Published October 29, 2016 30 Comments
Moira Shepherd says
October 29, 2016 at 10:06 am
“Just do the things that you try to do and fail at every day”
Sam Hanken says
October 29, 2016 at 11:18 am
As someone’s that’s been there in that bed — The hell those aren’t goals.
Leland Draper says
October 29, 2016 at 4:23 pm
my bladder was the main reason i accomplished one of those goal in some cases
Ardent Slacker says
November 4, 2016 at 3:57 pm
’tis a life-saving organ, some days.
Heather Bufkin says
October 29, 2016 at 4:27 pm
Getting out of bed is absolutely a goal.
depression comix says
October 29, 2016 at 5:47 pm
When people don’t understand the level at what you’re functioning, they don’t understand that even the “smallest” of goals remains a challenge.
I did all those things. Still wanted to die.
October 29, 2016 at 9:19 pm
I go to work everyday. I even got a second job. I try to walk to places that are close by. I’ve gone out and seen friends, went to a party recently. People don’t understand that when you’re in the throes of misery, or worse (imo) absolute emptiness, nothing helps.
I can’t have a “good time” when I’m with people I supposedly love and can’t feel a fucking thing. It’s even more isolating. Laughter feels completely foreign, but you fake it so that you don’t bum people out. Literally everything bores you. Why do things that are supposed to help you feel better when, 1) they often don’t, and b) when they don’t they end up making you feel worse?
I’m so tired of faking it. I’m tired of people treating me like I’m made of glass. I’m tired of having to comfort other people about MY struggles. What’s worse is I feel like I deserve to feel this way.
October 31, 2016 at 11:15 am
I’m right there with you. Work two jobs, have a hobby, son makes me go for walks with him and I still have to take a lot of meds. My second job I have to deal with the public (retail work) so I have become good at acting normal.
I have heard the line, “fake it until you make it” way too many times. What do you do when you have been faking it for 40 years and you still haven’t made it? Beside the meds and therapy, the thing that has made the biggest difference is having a few people I can talk to about it without them getting uncomfortable.
I also feel like I deserve to feel the way I do.
November 1, 2016 at 5:36 am
I hear you on this. I am often criticized as being quiet, when in reality I’m so focused on trying to look like I’m enjoying myself I’m afraid that if I open my mouth I’ll reveal how absolutely numb I feel. So I agree with everything and just try to be a human being that people would be around because that’s what I’m supposed to do. The act is exhausting.
Sometimes the bear says
March 27, 2017 at 6:23 am
Sorry to hear you’re having problems with the Mask. I don’t think most people without the disease really understand that socializing, something as natural to them as breathing, is the equivalent of running a marathon with an asthma attack when you’re depressed.
November 7, 2016 at 9:26 pm
Hiya Jingles! What a cheery name for such a depressed person (jk.) Honestly though I know what you mean! Sometimes I feel like us with so-called “mental illnesses” are actually more switched on than those around us. We dont buy the moronic zombie-like 9-5 existence. Do what youre told and question nothing! We’re fed up and sometimes depression is really just waking you up to something thats not right within you. Maybe try looking deeper to find out what that is? Therapy, meditation, singing, mindfulness, poetry, music, buddhism, blogging, art, selling cosmetics and other things as a flexible self employed job I do, vlogging…i find these things can be highly therapeutic and confidence inducing! I still have bad days but these things help shine light into the dullness and humdrum. Maybe find your passion, what makes you burn inside with joy and stick to it like glue!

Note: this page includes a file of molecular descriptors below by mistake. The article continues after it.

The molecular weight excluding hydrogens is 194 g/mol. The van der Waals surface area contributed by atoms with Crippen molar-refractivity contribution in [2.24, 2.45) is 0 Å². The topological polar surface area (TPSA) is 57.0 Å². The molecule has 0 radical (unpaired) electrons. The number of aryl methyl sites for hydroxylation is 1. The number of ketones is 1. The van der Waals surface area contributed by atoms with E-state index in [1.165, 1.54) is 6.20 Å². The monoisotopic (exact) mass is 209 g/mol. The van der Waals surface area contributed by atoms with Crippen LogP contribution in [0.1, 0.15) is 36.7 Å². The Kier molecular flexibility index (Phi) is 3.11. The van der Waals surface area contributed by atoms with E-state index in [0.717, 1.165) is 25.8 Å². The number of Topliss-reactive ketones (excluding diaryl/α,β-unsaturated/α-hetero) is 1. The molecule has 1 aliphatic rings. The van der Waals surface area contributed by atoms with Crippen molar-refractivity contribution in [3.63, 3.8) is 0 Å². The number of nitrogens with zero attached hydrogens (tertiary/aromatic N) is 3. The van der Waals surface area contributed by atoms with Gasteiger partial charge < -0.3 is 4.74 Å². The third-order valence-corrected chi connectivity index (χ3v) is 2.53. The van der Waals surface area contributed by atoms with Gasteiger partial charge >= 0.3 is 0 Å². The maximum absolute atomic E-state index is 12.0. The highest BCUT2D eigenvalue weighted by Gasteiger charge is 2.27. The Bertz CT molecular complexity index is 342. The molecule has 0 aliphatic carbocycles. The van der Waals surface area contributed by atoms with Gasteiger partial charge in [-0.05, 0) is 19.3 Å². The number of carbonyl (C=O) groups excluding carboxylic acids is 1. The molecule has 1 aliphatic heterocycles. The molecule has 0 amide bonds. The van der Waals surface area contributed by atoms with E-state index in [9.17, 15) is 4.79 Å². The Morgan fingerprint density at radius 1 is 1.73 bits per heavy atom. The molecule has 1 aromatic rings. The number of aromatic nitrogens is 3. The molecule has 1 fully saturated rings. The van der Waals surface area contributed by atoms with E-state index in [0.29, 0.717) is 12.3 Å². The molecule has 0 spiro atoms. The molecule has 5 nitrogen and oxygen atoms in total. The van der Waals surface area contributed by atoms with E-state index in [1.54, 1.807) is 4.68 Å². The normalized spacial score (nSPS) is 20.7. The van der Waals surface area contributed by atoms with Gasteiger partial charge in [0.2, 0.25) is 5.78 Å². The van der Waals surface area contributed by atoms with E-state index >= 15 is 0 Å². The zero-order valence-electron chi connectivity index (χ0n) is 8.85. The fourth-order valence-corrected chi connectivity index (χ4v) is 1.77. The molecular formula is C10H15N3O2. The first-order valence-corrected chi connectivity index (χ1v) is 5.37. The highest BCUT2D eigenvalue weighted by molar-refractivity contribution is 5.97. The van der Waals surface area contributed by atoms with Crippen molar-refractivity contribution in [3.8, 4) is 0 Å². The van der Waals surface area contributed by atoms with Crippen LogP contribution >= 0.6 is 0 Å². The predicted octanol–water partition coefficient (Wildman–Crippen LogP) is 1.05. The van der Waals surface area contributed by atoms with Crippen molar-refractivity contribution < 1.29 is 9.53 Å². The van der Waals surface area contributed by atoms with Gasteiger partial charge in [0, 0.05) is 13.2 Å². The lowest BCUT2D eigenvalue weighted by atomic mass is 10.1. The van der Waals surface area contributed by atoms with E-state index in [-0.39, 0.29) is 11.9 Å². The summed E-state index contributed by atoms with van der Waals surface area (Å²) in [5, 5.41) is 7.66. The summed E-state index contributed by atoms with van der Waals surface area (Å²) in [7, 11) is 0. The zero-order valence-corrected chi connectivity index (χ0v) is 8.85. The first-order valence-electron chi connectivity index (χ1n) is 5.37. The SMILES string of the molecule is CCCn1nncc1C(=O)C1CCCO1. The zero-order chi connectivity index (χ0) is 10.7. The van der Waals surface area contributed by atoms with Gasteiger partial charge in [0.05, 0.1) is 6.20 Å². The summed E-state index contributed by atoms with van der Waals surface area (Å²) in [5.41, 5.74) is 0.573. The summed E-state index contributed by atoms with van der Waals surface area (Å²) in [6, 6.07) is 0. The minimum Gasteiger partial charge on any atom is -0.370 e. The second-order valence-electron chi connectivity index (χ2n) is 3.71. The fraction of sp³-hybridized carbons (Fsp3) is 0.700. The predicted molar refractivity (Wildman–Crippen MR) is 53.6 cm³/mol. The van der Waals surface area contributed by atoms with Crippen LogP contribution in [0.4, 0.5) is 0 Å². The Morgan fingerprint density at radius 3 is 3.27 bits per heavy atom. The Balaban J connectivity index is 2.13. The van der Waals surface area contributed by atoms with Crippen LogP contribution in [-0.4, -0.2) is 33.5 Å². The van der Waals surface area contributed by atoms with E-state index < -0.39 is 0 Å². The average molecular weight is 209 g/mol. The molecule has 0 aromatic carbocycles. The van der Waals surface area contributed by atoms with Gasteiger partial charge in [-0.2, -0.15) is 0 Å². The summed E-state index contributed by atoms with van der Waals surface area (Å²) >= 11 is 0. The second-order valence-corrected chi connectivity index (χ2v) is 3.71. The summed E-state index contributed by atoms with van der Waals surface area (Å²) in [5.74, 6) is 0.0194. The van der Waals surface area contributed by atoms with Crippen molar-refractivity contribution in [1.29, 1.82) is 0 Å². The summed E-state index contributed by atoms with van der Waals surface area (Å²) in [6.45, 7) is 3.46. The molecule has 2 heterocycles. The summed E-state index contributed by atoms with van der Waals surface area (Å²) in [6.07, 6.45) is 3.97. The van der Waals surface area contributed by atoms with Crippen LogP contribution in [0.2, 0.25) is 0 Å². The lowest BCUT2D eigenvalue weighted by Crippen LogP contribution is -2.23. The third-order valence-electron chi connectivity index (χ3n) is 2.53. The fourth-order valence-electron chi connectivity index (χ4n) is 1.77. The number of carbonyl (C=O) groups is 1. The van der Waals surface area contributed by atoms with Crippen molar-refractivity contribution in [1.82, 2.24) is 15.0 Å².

November 12, 2016 at 10:07 am
“So-called ‘mental illnesses'”? I know you’re trying to be helpful, but you’re honestly undermining an illness I’ve been struggling with my whole life. You’re underestimating how much it sucks the joy out of everything, even your passions. You’ve made many assumptions (that I don’t have a passion, that I hate my job) and haven’t processed what I actually said in my comment.
February 12, 2017 at 4:32 am
Oh sorry! I didn’t realize my comment made you feel bad. Maybe its best to delete it. Take care ☺ xx
April 24, 2017 at 8:35 am
So glad I chose to read the comments on this one! (Generally I try not to read comments on the interwebs, as a rule 😛 ) But the second paragraph especially resonated with me. I’m the same. I feel like I have a higher-than-normal sense of responsibility to whatever I see as “authority” at the moment. I credit my perfect attendance in junior high and high school to that. And now I feel that’s what keeps me going to my job every day even though there are a lot of days I wake feeling incapable of moving at all.
But the middle part you talked about really helped addressed a spot where I’ve been feeling ‘broken’, even by depression standards. Because to me it seems like most people feel some connection to their friends and family that I just don’t have. (Or most people who had a similar upbringing as me I guess. My family was…. fine. Sure, they made mistakes, but I was never abused or neglected or made to feel I was unloved.) It just feels like everyone I talk to thinks it must be ‘tough’ being away from my family. I must ‘miss’ them. It must be ‘hard’ that I usually only see them once or twice a year. It’s not though. What’s tough is my mom calling every week or so and saying “I just called because it’s been awhile since I talked to you!” Great. And now I need to come up with something to say…? Add to that I’ve recently had friends just flat out stop contacting me, no explanation, nothing. Probably sick of putting up with me and my moods. But that’s fine. I’d rather my parents DIDN’T call unless they had a specific reason to. When I go back to see them (usually for Christmas) I generally just want to get it over with so I can get back to my dull but predictable existence. I’m fine with my friends pulling out of my life because now I don’t feel obligated to go out with them and fake like I’m having fun so as not to ruin THEIR night. I honestly feel like I wouldn’t care if I didn’t talk to friends or family for months or even years. And I was a little afraid this made me sound like a sociopath. It didn’t seem to fit into the depression that I already knew was an issue until I read your response. It’s just another way of illustrating to me how this disease really sucks, but it actually gave me a little relief to recognize it’s just a bigger part of “the monster I know” instead of a whole different monster.